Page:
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THE SECOND EDITION.
THE first appearance of this sbort History was in 1844, and the whole impression having been long since exhausted, the present renewal, with some additions, in a limited number of copies, is chiefly for the supply of private friends and relatives. The principal details were obtained by me from the late Hon. Mountstuart Elphinstone, appointed on his first arrival in India as assistant to my father the judge and magistrate of Benares, and present at the time of the revolt.
There were episodes in the late Indian Mutiny not unlike the events here recorded. Had the first outbreak at Meerut, in 1857, been as speedily quenched, and the mutinous regiments prevented from marching to Delhi, the perils of that crisis might have been greatly diminished.
Vizier Ali was probably encouraged in his attempt at Benares by the aspect of affairs on the side of Mysore, where Lord Wellesley had been summoned from Calcutta by the war with Tippoo Sultaun, terminated only by the defeat and death of that Prince at Seringapatam in the following May, about four months after the failure of Vizier Ali. Had the latter not been so speedily put down, the spread of revolt at such a period might have taxed the resources of the Indian Government. Lord Wellesley's appreciation of the service rendered at Benares is recorded at page 75, in testimonials from himself.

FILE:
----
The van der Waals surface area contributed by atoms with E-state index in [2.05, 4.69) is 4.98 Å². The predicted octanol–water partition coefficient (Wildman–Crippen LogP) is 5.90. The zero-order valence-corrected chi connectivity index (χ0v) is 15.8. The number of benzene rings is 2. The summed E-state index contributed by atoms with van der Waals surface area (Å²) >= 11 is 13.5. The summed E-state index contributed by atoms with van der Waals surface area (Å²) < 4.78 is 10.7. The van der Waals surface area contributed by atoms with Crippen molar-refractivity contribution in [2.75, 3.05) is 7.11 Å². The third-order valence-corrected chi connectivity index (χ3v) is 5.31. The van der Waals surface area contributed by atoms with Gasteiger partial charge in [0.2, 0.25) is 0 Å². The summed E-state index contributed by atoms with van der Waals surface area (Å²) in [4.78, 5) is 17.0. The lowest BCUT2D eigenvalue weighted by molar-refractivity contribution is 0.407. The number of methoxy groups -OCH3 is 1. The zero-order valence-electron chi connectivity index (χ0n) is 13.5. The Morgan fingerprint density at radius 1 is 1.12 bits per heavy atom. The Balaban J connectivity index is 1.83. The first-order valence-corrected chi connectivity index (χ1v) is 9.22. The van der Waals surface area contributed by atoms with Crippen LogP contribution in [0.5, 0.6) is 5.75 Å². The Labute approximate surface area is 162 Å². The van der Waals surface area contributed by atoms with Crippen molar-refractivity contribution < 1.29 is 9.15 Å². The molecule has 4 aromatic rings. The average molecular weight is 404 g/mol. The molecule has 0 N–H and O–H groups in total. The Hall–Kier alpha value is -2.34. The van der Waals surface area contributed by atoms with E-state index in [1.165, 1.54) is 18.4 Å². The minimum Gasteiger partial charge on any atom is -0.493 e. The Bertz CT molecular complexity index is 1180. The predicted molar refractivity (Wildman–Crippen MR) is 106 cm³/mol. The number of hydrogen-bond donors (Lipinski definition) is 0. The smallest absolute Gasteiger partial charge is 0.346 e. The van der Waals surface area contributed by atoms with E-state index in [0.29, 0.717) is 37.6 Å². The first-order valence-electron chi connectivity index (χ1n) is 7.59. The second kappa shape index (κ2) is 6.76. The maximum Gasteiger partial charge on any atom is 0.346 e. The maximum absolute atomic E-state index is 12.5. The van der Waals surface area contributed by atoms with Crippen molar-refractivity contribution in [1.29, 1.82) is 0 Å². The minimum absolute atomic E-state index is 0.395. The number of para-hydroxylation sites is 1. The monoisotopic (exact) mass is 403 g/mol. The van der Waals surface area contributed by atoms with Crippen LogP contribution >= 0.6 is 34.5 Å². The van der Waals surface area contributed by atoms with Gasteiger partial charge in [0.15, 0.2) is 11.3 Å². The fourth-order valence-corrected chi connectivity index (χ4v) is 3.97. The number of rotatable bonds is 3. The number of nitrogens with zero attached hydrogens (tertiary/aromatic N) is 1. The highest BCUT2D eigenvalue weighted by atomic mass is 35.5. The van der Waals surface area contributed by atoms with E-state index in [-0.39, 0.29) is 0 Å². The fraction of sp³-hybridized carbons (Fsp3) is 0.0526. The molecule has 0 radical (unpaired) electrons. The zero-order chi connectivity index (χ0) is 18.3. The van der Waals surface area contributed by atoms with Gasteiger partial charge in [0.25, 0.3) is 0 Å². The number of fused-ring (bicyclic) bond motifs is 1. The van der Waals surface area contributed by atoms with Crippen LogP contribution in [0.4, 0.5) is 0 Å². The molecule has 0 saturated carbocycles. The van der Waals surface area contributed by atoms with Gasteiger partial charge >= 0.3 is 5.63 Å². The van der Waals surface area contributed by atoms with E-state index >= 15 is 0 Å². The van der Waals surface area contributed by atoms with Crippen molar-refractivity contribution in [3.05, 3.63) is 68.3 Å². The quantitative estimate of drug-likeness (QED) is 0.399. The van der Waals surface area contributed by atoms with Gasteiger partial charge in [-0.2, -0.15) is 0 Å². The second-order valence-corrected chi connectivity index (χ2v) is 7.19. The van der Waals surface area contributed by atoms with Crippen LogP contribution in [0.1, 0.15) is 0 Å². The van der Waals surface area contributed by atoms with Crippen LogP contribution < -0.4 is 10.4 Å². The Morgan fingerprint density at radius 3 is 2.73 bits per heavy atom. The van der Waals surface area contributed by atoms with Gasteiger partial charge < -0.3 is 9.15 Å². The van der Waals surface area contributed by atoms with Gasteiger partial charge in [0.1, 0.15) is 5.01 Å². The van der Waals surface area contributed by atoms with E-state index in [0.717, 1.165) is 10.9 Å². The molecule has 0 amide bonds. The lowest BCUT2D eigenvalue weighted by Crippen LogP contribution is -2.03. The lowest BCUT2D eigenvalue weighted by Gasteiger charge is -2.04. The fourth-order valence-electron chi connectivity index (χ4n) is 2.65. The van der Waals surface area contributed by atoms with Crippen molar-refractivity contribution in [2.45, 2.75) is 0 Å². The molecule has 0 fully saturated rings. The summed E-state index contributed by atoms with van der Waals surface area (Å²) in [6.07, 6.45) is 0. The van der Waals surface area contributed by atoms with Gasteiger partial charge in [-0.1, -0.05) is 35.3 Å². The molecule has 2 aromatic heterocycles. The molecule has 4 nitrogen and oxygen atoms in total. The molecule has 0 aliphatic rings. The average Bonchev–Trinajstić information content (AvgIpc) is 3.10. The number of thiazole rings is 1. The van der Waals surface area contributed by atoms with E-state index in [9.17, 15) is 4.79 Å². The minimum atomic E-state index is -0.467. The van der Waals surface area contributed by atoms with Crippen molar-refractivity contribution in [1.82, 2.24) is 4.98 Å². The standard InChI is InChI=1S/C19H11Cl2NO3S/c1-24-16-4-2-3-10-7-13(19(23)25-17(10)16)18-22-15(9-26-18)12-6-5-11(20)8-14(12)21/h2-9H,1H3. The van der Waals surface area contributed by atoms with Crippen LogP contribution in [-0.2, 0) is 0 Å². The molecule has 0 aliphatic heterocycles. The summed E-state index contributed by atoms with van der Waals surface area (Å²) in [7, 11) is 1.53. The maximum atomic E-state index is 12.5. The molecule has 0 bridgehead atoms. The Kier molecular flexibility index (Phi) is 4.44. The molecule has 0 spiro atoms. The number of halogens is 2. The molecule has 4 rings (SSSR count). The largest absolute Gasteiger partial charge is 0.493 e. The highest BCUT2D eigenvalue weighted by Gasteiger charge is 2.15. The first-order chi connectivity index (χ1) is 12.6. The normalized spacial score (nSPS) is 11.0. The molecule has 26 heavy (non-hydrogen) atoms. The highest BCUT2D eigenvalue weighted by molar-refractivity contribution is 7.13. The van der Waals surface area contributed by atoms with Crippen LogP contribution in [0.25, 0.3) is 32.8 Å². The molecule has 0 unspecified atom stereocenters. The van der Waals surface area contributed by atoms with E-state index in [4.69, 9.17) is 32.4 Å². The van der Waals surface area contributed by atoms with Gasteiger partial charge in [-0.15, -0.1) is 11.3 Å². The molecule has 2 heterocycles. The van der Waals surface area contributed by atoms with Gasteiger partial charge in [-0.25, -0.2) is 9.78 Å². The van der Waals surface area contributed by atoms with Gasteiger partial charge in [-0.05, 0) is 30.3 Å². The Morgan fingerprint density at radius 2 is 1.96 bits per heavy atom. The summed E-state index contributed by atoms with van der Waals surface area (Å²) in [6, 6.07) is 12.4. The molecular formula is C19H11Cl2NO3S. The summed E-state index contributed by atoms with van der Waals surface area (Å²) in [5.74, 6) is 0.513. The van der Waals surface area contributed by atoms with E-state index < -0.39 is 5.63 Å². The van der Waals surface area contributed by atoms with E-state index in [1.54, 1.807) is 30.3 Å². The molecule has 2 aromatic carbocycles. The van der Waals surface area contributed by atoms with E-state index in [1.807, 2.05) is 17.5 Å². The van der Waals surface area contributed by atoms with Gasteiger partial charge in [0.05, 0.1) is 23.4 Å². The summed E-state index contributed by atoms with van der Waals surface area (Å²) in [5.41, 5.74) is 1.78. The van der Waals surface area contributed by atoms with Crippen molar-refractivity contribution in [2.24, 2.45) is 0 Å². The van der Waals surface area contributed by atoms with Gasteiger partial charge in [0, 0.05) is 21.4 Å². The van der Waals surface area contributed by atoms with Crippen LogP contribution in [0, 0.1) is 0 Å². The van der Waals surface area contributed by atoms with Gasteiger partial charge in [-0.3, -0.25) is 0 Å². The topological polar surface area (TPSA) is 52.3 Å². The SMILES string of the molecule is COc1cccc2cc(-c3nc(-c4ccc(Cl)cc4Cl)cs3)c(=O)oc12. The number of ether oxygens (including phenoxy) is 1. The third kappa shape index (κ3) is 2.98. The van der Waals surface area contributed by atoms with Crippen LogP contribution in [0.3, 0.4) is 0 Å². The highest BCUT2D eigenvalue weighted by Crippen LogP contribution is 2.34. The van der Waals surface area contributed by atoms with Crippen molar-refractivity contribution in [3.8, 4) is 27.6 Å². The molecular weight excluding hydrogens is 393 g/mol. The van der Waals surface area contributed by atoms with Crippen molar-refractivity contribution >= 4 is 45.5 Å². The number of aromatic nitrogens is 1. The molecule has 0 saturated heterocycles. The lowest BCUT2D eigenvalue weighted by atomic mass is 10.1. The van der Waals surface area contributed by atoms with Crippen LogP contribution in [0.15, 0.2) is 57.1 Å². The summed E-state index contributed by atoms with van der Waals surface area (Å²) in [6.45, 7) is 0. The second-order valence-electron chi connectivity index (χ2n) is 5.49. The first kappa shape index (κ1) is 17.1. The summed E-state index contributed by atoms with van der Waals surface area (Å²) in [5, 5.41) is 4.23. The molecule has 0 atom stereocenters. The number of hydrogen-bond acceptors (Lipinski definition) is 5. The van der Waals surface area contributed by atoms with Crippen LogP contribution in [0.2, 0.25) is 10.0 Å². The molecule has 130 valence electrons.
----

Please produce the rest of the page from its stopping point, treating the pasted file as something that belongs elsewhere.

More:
J. F. D.
VIZIER ALI KHAN
THE MASSACRE OF BENARES.
The kingdom of Oude is the only portion of the great plain of the Ganges that is not immediately subject to the government of British India ; extending from the banks of that great river to the foot of the lower range of Himalaya, and surrounded on three of its sides by the dominions of the Company. Lucnow, the capital, though a large and populous place in early times, became the residence of the court as late as 1775, but soon grew to be one of the wealthiest cities in Hindoostan ;- rivalling those more ancient seats,
Where the gorgeous East, with richest hand,
Shower'd on her kings barbaric pearls and gold.
Asoph ul Dowlah, in 1797, the rulers of British India were compelled,' said Lord Teignmouth, by an extraordinary concurrence of circumstances, to become the arbiters of the disposal of a kingdom. The claim to succession lay between Vizier Ali, the reputed son of the deceased nawaub, and the lineal descendant of his father Sujah ul Dowlah, by name Saadut Ali. After some deliberation on the respective rights of these two claimants, the decision was made in favour of Vizier Ali, the presumptive eldest son and heir-apparent to the deceased sovereign of Oude. The ground of this decision was his acknowledgment of that youth, now seventeen years of age, as his own son, corroborated by a series of corresponding acts and declarations, and by the sentence of the Mahomedan law, which supported the validity of such a claim.
The reign of the young nawaub was, however, destined to be short. Reports and suspicions, at first so faint that they did not prevent his succession, though they had embarrassed the counsels which confirmed it, gained strength as to the spuriousness of his origin. It was ascertained at length, on indu